Testes Anatomy and Function

The testes are the organs that make sperm and testosterone

The testes, or testicles, are two egg-shaped sex organs that play an important role in the male reproductive system. They are where sperm cells are produced and are also responsible for the production of the sex hormone testosterone.

The testes, commonly referred to as "balls," are housed in a pouch of skin beneath the penis called the scrotum. Their location outside the abdomen ensures that the testes remain cooler than body temperature and create the optimal environment for sperm cells to develop.

This article discusses the anatomy of testes, including their function and medical conditions that can harm them or lead to infertility.

Males testes, illustration

For the purpose of this article, the term male refers to people with penises irrespective of their gender identity or whether they identify with any gender at all.

Anatomy of the Testes

Most males are born with two testes. These are soft, egg-shaped organs located inside the scrotum.

Within the scrotum, the testes are suspended from the abdomen by the spermatic cord. This is a collection of blood vessels, nerves, and ducts that support the health and function of the testes.

The testes are made up of several lobes that contain a network of narrow tubes called seminiferous tubules. These are where sperm are produced in a process known as spermatogenesis. As the sperm cells develop and mature, they move through these tubules until they reach a wider conduit called the rete testes.

They are then passed to a tightly coiled tube on the outside of each testicle called the epididymis. This is where sperm cells are stored and complete maturation.

In adult males, the testes are around 2 to 3 centimeters wide and roughly 3 to 5 centimeters long. The testes increase in size through adulthood and then decrease in size later in life due to the natural decline in testosterone.

Function of the Testes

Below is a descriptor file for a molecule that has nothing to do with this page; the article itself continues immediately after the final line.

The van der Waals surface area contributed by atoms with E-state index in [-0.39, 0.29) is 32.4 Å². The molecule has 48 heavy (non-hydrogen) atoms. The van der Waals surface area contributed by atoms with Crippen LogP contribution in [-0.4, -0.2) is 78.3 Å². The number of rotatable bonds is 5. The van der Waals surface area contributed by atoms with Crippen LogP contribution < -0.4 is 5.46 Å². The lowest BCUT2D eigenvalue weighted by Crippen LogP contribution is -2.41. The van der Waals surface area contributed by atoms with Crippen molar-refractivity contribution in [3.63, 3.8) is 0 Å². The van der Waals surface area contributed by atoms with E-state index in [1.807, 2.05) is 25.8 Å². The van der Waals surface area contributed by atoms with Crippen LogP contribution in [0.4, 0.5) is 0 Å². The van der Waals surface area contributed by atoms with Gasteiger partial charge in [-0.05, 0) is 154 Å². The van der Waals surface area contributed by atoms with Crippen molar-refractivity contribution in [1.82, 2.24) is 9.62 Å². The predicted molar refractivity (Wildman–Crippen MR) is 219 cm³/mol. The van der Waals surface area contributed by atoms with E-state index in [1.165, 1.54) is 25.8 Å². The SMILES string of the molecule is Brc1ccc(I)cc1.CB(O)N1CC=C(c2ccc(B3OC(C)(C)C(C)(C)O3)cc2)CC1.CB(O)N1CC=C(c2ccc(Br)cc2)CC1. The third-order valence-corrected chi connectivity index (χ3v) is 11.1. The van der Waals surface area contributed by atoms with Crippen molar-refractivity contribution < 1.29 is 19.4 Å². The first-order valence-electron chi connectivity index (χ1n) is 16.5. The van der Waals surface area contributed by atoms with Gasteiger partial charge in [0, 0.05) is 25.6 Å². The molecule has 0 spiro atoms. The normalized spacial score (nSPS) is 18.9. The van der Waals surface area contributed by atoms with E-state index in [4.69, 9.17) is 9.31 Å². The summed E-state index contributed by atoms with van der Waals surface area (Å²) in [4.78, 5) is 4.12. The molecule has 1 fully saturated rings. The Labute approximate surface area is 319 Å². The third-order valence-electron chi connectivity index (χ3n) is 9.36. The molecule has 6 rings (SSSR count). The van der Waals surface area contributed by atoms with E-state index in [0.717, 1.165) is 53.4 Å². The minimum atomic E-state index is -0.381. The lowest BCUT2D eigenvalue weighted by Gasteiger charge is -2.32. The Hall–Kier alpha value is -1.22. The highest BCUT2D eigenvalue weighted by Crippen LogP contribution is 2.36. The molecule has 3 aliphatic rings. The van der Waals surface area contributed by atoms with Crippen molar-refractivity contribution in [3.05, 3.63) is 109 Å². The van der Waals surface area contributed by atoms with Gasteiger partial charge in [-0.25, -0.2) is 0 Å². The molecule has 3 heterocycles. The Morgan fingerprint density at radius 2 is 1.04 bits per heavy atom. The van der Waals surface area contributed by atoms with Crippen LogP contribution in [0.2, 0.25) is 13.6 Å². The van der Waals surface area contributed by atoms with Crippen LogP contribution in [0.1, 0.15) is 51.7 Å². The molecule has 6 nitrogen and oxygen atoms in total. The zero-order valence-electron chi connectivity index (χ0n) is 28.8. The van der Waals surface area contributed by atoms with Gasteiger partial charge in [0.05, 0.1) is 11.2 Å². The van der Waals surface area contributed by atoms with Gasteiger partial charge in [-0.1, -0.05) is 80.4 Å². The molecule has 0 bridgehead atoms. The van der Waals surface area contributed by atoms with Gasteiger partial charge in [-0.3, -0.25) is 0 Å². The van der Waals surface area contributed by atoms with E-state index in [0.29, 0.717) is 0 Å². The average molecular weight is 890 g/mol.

The testes have two primary functions.

The first is to produce testosterone. Testosterone is a hormone that is responsible for secondary male characteristics such as facial hair, body hair, and increased muscle mass. It also contributes to libido (sex drive), sexual function, and male fertility.

Testosterone and Male Fertility

Testosterone is secreted by cells called Leydig cells that are situated between seminiferous tubules in the testicles.  In the absence of testosterone, sperm cells cannot mature as they should, resulting in infertility.

The second function of the testes is to produce sperm. Unlike females, who can only produce a limited number of eggs over a lifetime, males are able to produce millions and millions of sperm each day. It then takes several months for the sperm cells to mature enough to be functional. The maturation starts in the testes but mostly takes place inside the epididymis.

Congenital Disorders Affecting the Testes

There are a number of congenital conditions that can affect either the location or appearance of a testicle. Congenital conditions are those that occur during fetal development.


Cryptorchidism is a condition where one or both testicles have not moved into the scrotum prior to birth. Also known as an undescended testicle, it is one of the most common congenital conditions affecting male babies.

Cryptorchidism in infants is not considered a medical emergency, and many times the testicle will descend on its own.

If the testicle has not descended within the first few months, a surgical procedure known as orchiopexy may be used to repair the abnormality. This is because cryptorchidism can expose the testicle to higher body temperatures within the abdomen, increasing the risk of infertility and testicular cancer.

Retractile testis is a similar condition in which a testicle moves back and forth from the scrotum to the abdomen. As long as the testes spend most of their time in the scrotum, it is not considered as problematic as undescended testes and may not require treatment.


In addition to undescended testicles, there are times when a male baby may be born with no testicles, one testicle, or more than two testicles.

When a person is born with more than two testicles, the condition is referred to as polyorchidism. People with polyorchidism most commonly have three testicles but can have as many as five. It is a very rare condition with fewer than 200 reported cases.

Transverse Testicular Ectopia

Transverse testicular ectopia, or crossed testicular ectopia, is an equally rare condition. It occurs when both testicles descend to the same side of the scrotum.

Transverse testicular ectopia usually occurs alongside other congenital conditions such as hypospadias (in which the opening of the urethra is not at the tip of the penis).

Medical Conditions Affecting the Testes

Beyond congenital disorders affecting the testes, there are also medical conditions that can affect the testes later in life.